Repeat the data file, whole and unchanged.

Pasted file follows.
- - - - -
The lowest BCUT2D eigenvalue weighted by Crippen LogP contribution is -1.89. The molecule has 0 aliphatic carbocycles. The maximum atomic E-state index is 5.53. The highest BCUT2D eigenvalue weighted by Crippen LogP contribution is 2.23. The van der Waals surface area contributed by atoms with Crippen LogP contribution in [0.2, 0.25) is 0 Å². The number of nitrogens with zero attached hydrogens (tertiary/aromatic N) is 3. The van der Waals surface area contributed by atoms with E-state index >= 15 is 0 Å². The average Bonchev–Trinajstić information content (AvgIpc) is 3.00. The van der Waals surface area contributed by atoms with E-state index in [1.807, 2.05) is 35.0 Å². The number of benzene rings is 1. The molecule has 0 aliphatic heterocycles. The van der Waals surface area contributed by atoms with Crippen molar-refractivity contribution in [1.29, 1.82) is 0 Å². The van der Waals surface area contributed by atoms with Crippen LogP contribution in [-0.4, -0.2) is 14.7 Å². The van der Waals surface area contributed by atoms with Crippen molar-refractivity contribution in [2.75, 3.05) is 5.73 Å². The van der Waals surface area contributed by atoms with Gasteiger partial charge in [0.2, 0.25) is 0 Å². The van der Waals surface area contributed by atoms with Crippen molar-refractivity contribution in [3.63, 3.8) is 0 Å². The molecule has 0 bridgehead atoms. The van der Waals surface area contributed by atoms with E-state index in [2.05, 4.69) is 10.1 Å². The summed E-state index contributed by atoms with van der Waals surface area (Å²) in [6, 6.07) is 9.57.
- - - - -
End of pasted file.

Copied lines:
The lowest BCUT2D eigenvalue weighted by Crippen LogP contribution is -1.89. The molecule has 0 aliphatic carbocycles. The maximum atomic E-state index is 5.53. The highest BCUT2D eigenvalue weighted by Crippen LogP contribution is 2.23. The van der Waals surface area contributed by atoms with Crippen LogP contribution in [0.2, 0.25) is 0 Å². The number of nitrogens with zero attached hydrogens (tertiary/aromatic N) is 3. The van der Waals surface area contributed by atoms with E-state index >= 15 is 0 Å². The average Bonchev–Trinajstić information content (AvgIpc) is 3.00. The van der Waals surface area contributed by atoms with E-state index in [1.807, 2.05) is 35.0 Å². The number of benzene rings is 1. The molecule has 0 aliphatic heterocycles. The van der Waals surface area contributed by atoms with Crippen molar-refractivity contribution in [1.29, 1.82) is 0 Å². The van der Waals surface area contributed by atoms with Crippen LogP contribution in [-0.4, -0.2) is 14.7 Å². The van der Waals surface area contributed by atoms with Crippen molar-refractivity contribution in [2.75, 3.05) is 5.73 Å². The van der Waals surface area contributed by atoms with Gasteiger partial charge in [0.2, 0.25) is 0 Å². The van der Waals surface area contributed by atoms with Crippen molar-refractivity contribution in [3.63, 3.8) is 0 Å². The molecule has 0 bridgehead atoms. The van der Waals surface area contributed by atoms with E-state index in [2.05, 4.69) is 10.1 Å². The summed E-state index contributed by atoms with van der Waals surface area (Å²) in [6, 6.07) is 9.57.